Much like Tomodachi Life, you can also take pictures both in reality or out, including your Mii to share them on social media. Also like Tomodachi Life, the amount of creative range you can have in these pictures is incredible, but the fact that they can be so widely shared through Facebook and Twitter make it much more fun social experience.
As with any free-to-play mobile game, Miitomo does have microtransactions allowing users to purchase coins with real world money. However, Nintendo has made it clear that they’re committed to a quality experience in their mobile games, and the focus on microtransactions is minimal. I honestly wasn’t even sure they were included until I clicked on my money button by accident to be taken to the microtransaction menu. While I can definitely see how this might hamper the overall experience, so far Nintendo has chosen not to shove freemium elements down user throats and focus on what makes the game great.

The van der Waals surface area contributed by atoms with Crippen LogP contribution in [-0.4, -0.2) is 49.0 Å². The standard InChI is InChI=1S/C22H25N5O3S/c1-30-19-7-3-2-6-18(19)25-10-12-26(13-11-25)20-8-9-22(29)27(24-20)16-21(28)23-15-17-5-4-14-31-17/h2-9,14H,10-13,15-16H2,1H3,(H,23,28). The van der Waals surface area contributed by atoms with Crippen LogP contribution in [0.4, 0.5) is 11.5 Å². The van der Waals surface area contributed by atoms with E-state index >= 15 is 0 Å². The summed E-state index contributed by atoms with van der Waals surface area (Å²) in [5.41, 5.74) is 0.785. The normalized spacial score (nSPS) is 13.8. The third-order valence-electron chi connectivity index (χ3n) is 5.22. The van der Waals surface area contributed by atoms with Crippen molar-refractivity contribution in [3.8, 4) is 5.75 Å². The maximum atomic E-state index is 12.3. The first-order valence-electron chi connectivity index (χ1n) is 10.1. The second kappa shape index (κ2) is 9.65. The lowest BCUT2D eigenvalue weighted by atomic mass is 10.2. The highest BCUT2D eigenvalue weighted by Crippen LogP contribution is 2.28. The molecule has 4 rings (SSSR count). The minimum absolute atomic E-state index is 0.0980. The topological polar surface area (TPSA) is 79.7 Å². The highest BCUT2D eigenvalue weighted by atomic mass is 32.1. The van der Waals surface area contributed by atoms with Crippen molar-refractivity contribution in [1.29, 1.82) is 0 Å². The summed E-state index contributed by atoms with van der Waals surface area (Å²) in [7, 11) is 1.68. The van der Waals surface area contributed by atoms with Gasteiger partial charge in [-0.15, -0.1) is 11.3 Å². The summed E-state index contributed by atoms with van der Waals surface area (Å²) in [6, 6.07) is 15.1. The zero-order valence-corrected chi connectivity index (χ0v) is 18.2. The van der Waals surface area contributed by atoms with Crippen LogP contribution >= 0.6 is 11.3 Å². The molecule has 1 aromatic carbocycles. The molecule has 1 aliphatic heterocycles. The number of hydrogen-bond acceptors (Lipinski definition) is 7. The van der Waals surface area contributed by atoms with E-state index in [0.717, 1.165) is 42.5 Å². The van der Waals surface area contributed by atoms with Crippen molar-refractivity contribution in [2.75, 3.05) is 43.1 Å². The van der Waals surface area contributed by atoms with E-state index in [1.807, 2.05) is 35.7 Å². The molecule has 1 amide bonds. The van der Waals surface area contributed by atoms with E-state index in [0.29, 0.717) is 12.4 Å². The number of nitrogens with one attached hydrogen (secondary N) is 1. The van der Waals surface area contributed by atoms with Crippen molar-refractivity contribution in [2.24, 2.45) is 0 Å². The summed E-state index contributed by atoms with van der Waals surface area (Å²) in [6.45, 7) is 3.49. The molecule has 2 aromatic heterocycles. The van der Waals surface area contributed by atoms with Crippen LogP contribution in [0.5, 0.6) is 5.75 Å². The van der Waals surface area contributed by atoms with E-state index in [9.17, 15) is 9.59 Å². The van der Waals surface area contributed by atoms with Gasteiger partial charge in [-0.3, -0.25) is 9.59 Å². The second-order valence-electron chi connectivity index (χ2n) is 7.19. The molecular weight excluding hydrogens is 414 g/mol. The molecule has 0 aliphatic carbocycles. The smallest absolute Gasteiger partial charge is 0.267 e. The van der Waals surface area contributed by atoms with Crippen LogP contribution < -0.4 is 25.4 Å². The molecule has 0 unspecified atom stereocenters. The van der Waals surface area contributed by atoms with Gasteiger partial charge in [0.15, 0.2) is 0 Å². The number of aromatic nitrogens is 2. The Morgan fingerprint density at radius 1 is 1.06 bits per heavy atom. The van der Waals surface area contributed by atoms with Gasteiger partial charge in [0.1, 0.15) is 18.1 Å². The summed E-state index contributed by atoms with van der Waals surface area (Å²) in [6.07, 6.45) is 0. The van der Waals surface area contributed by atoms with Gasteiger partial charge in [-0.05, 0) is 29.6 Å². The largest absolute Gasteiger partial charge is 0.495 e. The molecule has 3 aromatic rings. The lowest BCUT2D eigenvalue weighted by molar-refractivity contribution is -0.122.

Nintendo has always had a tough time with convenient social integration. From the archaic friend codes of the Wii, to the extremely limiting Streetpass feature of the 3DS, it seemed Nintendo wanted us to interact, but only on their terms. Fortunately, they’ve finally figured it out with Miitomo offering a fun, engaging and excessively quirky take on social media that will absorb most of your day in the best way possible. While the game is only officially available in Japan, who knows what changes might come to the fray when it is officially released stateside.